CDs, Concerts Are in the Mix Aboveground

By CHRIS BURRELL

When Mike Mackey informed his boss Wednesday that he was going to a Foo Fighters concert and would be late to work the next day, he probably knew he wasn't going out on a limb.

At most any other workplace, such a declaration might brand the employee a slacker, but at Aboveground Records in Edgartown, store owner Michael Barnes lives - and works - by a whole different set of standards.

"That's okay," he told his 19-year-old staffer. "We support the rock."

Not that a record store should have a philosophy, but Mr. Barnes' simple response - stated with a grin - kind of sums up an attitude and an approach that has created a unique store on the Vineyard.

The place is more than just laid-back. Mr. Barnes happily calls it a clubhouse, but even that label falls short. Yes, customers come in and hang out. And yes, up above the CDs and vinyl, the shelves hold dozens of Star Wars figures, a bust of Elvis, a half-eaten bag of barbecue potato chips and a snapshot of Mr. Barnes' two-year-old son, Henry.

But those are just the physical trappings. The real scene has to be heard - and not just in the music. Underneath the tunes playing from the store stereo system is the conversation, the banter and a friendly vibe that makes you feel like you've walked on the set of some homegrown, late-night talk show.

And like a talk show, Aboveground Records actually wields some power. This month alone, Mr. Barnes and his manager, Chris Liberato, have helped produce two rock concerts, one of them in the parking lot outside the store and the other at the Atlantic Connection in Oak Bluffs.

The show at the Atlantic Connection last Friday night teamed up the prolific Island band Kahoots with a Baltimore group called The Oranges, playing "high-energy pop punk," as Mr. Liberato put it.

"I could have brought that band on my own and might have gotten 75 people, but with [their] support, we brought in 150 people," says Michael Santoro, the manager at the AC. "That goes a long way for how Mike is respected on the Island. I wouldn't have taken a chance otherwise."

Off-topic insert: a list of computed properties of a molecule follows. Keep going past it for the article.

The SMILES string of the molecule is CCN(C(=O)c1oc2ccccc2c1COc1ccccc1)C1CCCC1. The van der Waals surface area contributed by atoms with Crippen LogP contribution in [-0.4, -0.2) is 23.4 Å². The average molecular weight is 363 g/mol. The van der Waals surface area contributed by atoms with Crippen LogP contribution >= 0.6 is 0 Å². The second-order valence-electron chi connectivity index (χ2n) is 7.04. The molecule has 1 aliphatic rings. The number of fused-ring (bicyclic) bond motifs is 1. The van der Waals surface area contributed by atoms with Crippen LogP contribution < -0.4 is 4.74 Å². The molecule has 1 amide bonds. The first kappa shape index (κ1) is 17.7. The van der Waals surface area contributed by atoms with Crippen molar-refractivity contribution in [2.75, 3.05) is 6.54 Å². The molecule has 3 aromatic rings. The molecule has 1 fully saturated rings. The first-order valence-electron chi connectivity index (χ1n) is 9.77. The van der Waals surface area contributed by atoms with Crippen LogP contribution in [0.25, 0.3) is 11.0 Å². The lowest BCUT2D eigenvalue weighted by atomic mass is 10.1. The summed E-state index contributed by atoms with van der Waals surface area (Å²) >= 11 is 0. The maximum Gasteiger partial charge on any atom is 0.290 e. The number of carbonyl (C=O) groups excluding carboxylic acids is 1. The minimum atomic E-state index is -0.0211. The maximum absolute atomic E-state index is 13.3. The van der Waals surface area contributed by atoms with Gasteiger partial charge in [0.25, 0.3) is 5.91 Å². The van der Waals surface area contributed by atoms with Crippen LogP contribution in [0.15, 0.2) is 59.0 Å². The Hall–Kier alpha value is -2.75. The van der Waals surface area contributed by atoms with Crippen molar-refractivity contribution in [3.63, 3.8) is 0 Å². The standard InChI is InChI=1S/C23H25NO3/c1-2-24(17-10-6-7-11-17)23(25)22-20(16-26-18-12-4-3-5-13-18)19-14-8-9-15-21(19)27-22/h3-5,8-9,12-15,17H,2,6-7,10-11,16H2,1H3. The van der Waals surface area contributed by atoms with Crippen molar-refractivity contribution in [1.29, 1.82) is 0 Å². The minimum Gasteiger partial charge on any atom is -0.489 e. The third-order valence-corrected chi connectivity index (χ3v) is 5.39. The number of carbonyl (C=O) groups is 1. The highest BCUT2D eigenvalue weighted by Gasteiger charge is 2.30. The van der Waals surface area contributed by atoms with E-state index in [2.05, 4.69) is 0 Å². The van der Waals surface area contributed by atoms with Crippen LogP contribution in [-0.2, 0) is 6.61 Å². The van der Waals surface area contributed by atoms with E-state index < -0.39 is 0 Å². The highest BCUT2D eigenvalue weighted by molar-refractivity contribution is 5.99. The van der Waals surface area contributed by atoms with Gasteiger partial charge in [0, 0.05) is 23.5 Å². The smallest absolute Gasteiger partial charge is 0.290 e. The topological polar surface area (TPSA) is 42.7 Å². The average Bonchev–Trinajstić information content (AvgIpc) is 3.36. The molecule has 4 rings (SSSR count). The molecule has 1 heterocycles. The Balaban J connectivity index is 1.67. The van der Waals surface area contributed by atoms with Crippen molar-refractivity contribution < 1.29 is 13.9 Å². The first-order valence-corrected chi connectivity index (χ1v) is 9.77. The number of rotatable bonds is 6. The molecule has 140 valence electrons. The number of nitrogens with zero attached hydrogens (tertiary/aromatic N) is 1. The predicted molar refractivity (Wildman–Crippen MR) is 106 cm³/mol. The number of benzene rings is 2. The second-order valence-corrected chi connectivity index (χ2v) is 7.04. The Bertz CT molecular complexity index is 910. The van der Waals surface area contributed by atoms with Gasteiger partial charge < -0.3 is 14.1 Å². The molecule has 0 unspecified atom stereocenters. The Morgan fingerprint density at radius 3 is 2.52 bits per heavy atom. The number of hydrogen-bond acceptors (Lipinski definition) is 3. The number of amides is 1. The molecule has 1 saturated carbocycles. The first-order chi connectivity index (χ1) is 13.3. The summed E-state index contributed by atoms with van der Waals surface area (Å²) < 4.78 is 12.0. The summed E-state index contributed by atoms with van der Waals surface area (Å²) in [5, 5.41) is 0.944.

The duo at Aboveground plans to put on more concerts this summer, both at the Atlantic Connection and at Offshore Ale in Oak Bluffs. Their motivation is clearly born out of frustration with the dominant Island music scene, which they say is often over-priced and seriously outdated when it comes to admission prices and the acts that are consistently booked.

It's a matter of numbers. Do you want to pay $22 to see a band "who was kind of good ten years ago?" asks Mr. Barnes. "There are a lot of people who like current rock music on the Island who want to go to a cheap show," he adds.

Mr. Barnes proudly points to the cover charge at last Friday's show - $5. Musicians from The Oranges slept on couches back at his house in Vineyard Haven and used much of Kahoots' equipment.

Producing shows isn't making Aboveground Records any richer, says Mr. Barnes, but they are definitely having fun in the process. That same enthusiasm can be felt when you hear Mr. Barnes and Mr. Liberato talk about the pop music being produced by Islanders. They clearly have their favorites.

Mr. Barnes, who opened Aboveground almost eight years ago when he was just 21, can still remember when he had his first taste of Kahoots. That encounter started because one of the lead songwriters, Elisha Wiesner, was hanging in his store, playing the Pac-Man video game that used to have a home in the shop.